On July 26, a  federal district court in Washington, D.C. struck down as unconstitutional the District of Columbia’s laws totally banning the public carrying of ready-to-use handguns outside the home. The court held that the ban violated the Second Amendment’s protection of the right to bear arms, strongly reaffirming the importance of this individual liberty.

The D.C. Government refused handgun registration applications by three DC residents (Tom Palmer, George Lyon, and Amy McVey) because the applicants indicated they intended to carry their firearms outside the home. As a result, the three residents sued the D.C. Government in federal district court. A fourth individual, not a D.C. resident,and the Second Amendment Foundation, a non-profit organization that supports the right to bear arms, joined in the lawsuit.

The district court reviewed D.C. laws that limited gun licenses to cover only “self-defense within a person’s home” and made it a felony to carry unlicensed pistols in public. The court focused on the Supreme Court’s decisions in Heller (2008) and McDonald (2010), which held that laws that totally ban handgun possession violate the Second Amendment. It highlighted language in those decisions that carrying a handgun outside the home for self-defense qualifies as “bear[ing] Arms.” Accordingly, the court concluded that D.C.’s total ban on the public carrying of ready-to-use handguns outside the home was unconstitutional “under any level of scrutiny.” It then barred DC from enforcing the home use limitation of its gun laws until it adopts a licensing mechanism consistent with the Second Amendment.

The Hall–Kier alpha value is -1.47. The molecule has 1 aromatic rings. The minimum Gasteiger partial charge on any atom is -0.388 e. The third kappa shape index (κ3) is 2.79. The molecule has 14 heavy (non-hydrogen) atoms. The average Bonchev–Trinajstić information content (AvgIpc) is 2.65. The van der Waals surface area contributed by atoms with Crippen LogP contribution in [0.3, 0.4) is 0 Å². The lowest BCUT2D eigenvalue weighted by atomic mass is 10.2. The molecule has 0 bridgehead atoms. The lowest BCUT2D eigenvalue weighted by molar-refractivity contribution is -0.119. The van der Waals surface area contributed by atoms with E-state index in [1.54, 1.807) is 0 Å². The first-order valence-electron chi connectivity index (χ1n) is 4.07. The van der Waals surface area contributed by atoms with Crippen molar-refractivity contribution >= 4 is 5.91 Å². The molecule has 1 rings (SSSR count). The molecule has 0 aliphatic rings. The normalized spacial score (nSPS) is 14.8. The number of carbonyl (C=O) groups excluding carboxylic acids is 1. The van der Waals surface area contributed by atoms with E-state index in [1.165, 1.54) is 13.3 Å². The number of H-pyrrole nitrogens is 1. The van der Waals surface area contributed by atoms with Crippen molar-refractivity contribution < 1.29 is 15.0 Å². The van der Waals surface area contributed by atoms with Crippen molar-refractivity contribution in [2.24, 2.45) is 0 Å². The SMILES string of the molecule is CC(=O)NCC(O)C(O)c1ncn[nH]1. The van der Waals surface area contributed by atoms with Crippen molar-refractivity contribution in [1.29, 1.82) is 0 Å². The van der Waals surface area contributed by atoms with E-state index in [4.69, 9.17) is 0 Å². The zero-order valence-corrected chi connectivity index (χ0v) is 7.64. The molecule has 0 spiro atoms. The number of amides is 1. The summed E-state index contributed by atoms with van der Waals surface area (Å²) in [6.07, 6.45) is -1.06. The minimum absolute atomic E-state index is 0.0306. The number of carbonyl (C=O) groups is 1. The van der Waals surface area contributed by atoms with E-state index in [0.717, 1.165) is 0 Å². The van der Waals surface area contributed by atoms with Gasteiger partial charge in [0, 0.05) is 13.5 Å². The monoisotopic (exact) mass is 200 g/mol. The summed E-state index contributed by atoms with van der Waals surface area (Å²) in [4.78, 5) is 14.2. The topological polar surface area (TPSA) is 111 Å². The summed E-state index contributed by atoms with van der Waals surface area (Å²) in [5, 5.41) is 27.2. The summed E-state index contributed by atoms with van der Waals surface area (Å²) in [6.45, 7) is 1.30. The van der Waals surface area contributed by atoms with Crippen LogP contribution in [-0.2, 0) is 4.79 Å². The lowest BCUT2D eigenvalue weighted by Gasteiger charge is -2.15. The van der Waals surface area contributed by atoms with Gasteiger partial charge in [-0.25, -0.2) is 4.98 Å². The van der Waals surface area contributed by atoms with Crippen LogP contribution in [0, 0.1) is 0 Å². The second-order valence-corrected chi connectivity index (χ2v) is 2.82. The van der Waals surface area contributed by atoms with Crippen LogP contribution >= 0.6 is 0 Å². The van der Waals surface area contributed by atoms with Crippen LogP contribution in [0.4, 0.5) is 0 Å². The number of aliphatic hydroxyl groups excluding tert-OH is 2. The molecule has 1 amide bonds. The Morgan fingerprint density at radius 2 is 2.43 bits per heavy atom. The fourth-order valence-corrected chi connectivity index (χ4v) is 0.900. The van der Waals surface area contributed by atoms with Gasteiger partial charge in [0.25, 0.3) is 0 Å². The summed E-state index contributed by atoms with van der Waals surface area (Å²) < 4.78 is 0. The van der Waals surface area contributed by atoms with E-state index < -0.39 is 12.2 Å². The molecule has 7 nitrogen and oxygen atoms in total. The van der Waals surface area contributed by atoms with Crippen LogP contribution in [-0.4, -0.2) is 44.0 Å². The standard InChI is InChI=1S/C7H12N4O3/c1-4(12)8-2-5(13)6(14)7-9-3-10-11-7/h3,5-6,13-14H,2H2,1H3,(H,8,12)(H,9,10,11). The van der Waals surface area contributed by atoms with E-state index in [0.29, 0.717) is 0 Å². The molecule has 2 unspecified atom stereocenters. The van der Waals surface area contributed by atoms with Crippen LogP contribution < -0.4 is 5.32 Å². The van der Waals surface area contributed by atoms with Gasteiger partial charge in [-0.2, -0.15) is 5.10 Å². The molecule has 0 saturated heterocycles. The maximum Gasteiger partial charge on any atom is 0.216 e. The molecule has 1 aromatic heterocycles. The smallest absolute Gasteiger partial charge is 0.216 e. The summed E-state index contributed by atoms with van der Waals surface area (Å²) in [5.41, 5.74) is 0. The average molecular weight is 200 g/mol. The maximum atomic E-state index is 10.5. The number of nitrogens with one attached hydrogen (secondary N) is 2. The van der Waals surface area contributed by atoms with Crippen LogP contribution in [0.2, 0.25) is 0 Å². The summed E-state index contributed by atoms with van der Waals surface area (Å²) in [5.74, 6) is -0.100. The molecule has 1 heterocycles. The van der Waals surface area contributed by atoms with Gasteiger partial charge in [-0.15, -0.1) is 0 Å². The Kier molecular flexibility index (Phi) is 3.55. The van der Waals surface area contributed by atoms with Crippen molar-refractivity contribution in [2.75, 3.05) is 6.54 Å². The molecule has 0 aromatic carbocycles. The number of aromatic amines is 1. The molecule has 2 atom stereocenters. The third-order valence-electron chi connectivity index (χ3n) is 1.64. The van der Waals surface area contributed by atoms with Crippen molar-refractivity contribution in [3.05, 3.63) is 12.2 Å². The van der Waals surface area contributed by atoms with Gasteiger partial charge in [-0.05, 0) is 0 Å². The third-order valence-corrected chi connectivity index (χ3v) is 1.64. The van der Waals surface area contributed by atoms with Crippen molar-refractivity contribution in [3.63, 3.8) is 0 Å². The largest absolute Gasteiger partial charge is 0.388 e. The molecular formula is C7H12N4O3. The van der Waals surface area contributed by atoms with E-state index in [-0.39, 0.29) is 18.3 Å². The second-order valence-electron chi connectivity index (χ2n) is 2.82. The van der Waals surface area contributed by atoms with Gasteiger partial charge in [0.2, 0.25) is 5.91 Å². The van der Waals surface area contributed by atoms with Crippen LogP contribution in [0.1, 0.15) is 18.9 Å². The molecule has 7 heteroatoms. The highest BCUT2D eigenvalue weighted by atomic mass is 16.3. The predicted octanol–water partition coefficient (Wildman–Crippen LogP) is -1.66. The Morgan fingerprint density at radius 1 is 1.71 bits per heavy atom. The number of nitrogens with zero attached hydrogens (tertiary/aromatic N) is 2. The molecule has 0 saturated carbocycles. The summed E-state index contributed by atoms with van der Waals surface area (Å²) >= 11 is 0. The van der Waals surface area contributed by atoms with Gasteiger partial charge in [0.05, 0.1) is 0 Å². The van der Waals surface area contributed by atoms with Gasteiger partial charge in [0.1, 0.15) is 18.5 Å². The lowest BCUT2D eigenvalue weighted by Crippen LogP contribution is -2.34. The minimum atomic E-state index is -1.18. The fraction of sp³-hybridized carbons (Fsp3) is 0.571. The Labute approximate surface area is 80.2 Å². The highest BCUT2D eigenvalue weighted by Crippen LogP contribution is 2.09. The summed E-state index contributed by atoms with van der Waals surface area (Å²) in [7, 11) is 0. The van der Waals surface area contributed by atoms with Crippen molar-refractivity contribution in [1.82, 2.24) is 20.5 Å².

Neither this nor other recent court decisions precludes states and localities from licensing and regulating handgun use. But this holding, consistent with other lower court decisions, indicates that the Supreme Court’s affirmation of the individual right to bear arms continues to be taken very seriously by the judiciary, and will guide future court review of state and local gun use restrictions.